Steroids reduce inflammation in the body, and dexamethasone appears to tamp down the coronavirus’s effects on the lungs.Credit…Ernesto Benavides/Agence France-Presse — Getty Images
Yet many experts urged caution regarding the results of the new study. With scientists rushing to identify treatments for the virus as the outbreak spread around the world, some high-profile findings have had to be retracted or walked back in recent months.
On Monday, the Food and Drug Administration withdrew its emergency use authorization for hydroxychloroquine and chloroquine, drugs touted by President Trump as treatments for Covid-19. Earlier this month, the New England Journal of Medicine and The Lancet retracted major studies because of flawed data.
Dr. Jose Scher, a rheumatologist at New York University, said the drug may represent a “major breakthrough,” but noted that the data have yet to be published in full.
“It has to be published and peer reviewed, but if it is in fact true, this is a major breakthrough,” he said. But “all these communications, without the actual data, should be taken with caution.”
Hospitals in the United States appeared to be waiting to see the full study before making changes.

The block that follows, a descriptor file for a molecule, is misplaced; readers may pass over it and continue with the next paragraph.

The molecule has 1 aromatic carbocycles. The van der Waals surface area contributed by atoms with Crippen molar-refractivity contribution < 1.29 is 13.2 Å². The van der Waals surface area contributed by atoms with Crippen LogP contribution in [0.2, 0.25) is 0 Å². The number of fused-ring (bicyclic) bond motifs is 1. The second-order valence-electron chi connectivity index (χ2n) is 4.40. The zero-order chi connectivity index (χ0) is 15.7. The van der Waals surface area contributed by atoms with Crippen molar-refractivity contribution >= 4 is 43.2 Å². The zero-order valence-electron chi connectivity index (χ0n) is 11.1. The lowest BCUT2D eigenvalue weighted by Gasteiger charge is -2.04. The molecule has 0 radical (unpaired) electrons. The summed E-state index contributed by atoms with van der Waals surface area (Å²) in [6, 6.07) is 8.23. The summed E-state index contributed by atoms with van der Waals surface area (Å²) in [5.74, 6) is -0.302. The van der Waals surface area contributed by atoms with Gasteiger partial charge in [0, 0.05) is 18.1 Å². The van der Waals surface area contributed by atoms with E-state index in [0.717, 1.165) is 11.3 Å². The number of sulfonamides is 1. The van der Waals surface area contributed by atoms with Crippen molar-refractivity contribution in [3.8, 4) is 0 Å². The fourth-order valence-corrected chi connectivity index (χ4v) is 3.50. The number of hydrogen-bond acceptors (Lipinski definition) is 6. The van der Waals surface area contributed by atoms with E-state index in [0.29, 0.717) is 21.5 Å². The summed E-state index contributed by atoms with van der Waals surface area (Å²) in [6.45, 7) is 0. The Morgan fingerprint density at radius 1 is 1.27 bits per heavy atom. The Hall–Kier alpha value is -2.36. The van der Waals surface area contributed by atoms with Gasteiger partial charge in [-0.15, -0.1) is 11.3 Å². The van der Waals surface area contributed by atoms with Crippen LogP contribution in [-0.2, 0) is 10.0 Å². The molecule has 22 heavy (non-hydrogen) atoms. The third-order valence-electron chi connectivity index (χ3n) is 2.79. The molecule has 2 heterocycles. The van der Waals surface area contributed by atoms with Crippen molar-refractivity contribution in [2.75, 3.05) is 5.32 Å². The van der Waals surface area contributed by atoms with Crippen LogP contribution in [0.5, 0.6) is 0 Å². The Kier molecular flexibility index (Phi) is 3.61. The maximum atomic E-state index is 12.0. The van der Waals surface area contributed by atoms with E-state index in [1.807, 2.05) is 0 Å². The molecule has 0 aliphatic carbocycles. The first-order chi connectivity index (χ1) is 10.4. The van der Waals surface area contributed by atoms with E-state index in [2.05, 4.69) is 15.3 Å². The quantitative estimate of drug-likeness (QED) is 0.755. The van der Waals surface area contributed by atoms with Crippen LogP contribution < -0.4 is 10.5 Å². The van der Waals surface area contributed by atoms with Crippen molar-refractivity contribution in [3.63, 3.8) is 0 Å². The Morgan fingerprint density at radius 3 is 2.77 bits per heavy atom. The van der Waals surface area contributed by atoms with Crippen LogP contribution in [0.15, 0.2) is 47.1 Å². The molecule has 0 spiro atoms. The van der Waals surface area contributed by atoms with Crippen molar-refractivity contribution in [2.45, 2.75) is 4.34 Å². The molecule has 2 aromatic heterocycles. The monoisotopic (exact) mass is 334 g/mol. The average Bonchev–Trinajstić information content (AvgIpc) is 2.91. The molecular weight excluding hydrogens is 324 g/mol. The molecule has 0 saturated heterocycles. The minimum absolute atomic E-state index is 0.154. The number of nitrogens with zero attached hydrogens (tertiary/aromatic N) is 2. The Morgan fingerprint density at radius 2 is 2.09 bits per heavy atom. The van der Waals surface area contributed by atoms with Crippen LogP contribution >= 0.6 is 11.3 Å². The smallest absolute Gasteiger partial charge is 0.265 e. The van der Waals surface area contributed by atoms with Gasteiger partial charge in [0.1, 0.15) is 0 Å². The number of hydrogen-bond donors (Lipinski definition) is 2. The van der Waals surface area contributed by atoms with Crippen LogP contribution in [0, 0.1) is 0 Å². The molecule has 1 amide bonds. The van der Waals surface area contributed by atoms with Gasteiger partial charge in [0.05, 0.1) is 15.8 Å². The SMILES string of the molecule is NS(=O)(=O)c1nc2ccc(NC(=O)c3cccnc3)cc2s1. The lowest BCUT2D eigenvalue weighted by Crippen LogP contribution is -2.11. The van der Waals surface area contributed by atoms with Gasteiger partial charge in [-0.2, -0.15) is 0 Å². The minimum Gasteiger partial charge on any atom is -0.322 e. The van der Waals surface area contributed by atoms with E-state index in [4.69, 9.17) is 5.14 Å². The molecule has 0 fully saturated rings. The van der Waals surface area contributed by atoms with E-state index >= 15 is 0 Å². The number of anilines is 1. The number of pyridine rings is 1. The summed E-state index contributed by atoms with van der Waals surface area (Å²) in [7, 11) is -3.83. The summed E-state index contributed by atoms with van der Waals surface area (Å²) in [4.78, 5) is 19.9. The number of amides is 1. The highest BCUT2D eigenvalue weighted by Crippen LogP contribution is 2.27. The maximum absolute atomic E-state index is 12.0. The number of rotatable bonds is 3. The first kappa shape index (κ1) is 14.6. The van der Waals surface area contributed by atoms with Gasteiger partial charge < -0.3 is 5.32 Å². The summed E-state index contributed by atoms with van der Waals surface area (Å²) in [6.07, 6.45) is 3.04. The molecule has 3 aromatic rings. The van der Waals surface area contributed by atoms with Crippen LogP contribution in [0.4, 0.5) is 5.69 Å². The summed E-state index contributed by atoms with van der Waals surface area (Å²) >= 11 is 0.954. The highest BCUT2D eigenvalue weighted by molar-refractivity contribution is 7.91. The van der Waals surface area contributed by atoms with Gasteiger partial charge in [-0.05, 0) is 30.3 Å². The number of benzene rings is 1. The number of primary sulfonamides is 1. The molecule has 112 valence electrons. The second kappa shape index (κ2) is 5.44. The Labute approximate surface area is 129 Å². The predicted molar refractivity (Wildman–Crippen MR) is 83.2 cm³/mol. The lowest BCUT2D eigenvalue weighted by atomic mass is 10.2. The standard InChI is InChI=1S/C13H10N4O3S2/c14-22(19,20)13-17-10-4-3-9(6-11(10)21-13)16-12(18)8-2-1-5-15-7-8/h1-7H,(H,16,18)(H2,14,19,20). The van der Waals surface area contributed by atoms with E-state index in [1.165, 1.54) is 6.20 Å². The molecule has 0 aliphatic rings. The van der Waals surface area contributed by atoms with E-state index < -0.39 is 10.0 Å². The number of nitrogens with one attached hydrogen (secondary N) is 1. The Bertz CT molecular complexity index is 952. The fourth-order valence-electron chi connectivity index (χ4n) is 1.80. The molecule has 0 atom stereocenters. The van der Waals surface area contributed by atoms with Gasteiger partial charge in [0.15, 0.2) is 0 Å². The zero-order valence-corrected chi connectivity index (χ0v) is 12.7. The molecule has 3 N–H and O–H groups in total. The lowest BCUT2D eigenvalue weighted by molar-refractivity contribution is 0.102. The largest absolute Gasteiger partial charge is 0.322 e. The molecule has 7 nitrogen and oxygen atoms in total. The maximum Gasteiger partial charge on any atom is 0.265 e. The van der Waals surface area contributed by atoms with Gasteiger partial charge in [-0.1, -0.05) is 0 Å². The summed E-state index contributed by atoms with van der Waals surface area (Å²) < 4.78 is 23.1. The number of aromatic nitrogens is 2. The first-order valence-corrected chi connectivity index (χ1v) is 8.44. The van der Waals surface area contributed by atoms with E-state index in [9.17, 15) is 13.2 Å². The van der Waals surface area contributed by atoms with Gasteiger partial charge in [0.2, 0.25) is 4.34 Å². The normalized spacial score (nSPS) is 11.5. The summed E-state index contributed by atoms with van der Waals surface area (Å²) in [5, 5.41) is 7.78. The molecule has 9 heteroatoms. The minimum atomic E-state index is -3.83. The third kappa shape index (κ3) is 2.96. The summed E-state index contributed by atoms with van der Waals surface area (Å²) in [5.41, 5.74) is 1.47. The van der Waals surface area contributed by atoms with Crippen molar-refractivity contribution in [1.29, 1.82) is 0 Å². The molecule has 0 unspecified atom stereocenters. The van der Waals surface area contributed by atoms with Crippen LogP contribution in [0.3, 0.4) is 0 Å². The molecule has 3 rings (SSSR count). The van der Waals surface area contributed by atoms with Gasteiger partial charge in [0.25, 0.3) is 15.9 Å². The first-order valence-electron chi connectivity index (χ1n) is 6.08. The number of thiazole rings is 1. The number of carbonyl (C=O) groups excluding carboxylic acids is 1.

Dr. Hugh Cassiere, director of critical care medicine at Northwell Health’s North Shore University Hospital, said he would wait for the study to be peer reviewed before making changes, and would scrutinize the data personally. “I want to know, ‘What was the severity of the patients’ illness? Were the patients very, very sick?’”
Randomized controlled trials are supposed to account for the differences between patients. “But sometimes that’s not the case, and you have patients who are sicker in the placebo group, and they’re more likely to die compared to the treatment group, so you’re not really comparing apples to apples,” he said.
Doctors also need more information about the drug’s side effects, he said.
“This group has credibility,” tweeted Dr. Jeremy Faust, an emergency room physician at Brigham and Women’s Hospital in Boston. “But what are the neurological outcomes? Do we just cause prolonged suffering in one in eight patients on vents? Or did we help many? No clue!”